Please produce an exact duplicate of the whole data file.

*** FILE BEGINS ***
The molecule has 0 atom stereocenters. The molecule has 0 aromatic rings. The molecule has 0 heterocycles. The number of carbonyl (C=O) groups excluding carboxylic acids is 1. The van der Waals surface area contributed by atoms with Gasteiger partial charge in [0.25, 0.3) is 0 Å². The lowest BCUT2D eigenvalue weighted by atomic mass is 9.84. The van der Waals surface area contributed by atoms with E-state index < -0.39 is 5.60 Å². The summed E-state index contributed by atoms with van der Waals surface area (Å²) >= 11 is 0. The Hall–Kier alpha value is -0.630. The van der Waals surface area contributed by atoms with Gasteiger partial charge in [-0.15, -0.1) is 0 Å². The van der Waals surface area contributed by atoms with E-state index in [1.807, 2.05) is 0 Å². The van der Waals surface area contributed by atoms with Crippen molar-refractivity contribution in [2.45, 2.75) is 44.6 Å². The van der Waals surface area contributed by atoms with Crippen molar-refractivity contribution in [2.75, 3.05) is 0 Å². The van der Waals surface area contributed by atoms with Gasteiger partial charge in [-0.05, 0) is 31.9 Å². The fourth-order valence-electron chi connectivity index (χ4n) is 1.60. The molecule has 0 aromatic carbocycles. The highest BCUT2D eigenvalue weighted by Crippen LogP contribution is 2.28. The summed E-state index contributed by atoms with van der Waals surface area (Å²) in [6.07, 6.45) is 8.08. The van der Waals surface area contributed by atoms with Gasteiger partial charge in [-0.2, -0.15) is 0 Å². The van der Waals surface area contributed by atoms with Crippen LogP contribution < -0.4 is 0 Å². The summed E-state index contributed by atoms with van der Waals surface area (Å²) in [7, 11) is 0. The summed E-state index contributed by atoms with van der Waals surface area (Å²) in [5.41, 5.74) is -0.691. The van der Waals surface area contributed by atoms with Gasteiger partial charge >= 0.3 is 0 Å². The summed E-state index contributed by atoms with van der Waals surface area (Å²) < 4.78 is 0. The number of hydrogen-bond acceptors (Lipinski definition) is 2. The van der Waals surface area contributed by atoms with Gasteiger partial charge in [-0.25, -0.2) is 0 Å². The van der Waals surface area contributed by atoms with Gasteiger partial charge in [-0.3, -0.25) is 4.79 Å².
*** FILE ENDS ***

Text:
The molecule has 0 atom stereocenters. The molecule has 0 aromatic rings. The molecule has 0 heterocycles. The number of carbonyl (C=O) groups excluding carboxylic acids is 1. The van der Waals surface area contributed by atoms with Gasteiger partial charge in [0.25, 0.3) is 0 Å². The lowest BCUT2D eigenvalue weighted by atomic mass is 9.84. The van der Waals surface area contributed by atoms with E-state index < -0.39 is 5.60 Å². The summed E-state index contributed by atoms with van der Waals surface area (Å²) >= 11 is 0. The Hall–Kier alpha value is -0.630. The van der Waals surface area contributed by atoms with Gasteiger partial charge in [-0.15, -0.1) is 0 Å². The van der Waals surface area contributed by atoms with E-state index in [1.807, 2.05) is 0 Å². The van der Waals surface area contributed by atoms with Crippen molar-refractivity contribution in [2.45, 2.75) is 44.6 Å². The van der Waals surface area contributed by atoms with Crippen molar-refractivity contribution in [2.75, 3.05) is 0 Å². The van der Waals surface area contributed by atoms with Gasteiger partial charge in [-0.05, 0) is 31.9 Å². The fourth-order valence-electron chi connectivity index (χ4n) is 1.60. The molecule has 0 aromatic carbocycles. The highest BCUT2D eigenvalue weighted by Crippen LogP contribution is 2.28. The summed E-state index contributed by atoms with van der Waals surface area (Å²) in [6.07, 6.45) is 8.08. The van der Waals surface area contributed by atoms with Gasteiger partial charge in [-0.2, -0.15) is 0 Å². The van der Waals surface area contributed by atoms with Crippen LogP contribution < -0.4 is 0 Å². The summed E-state index contributed by atoms with van der Waals surface area (Å²) in [7, 11) is 0. The summed E-state index contributed by atoms with van der Waals surface area (Å²) in [5.41, 5.74) is -0.691. The van der Waals surface area contributed by atoms with Gasteiger partial charge >= 0.3 is 0 Å². The summed E-state index contributed by atoms with van der Waals surface area (Å²) < 4.78 is 0. The number of hydrogen-bond acceptors (Lipinski definition) is 2. The van der Waals surface area contributed by atoms with Gasteiger partial charge in [-0.25, -0.2) is 0 Å². The van der Waals surface area contributed by atoms with Gasteiger partial charge in [-0.3, -0.25) is 4.79 Å².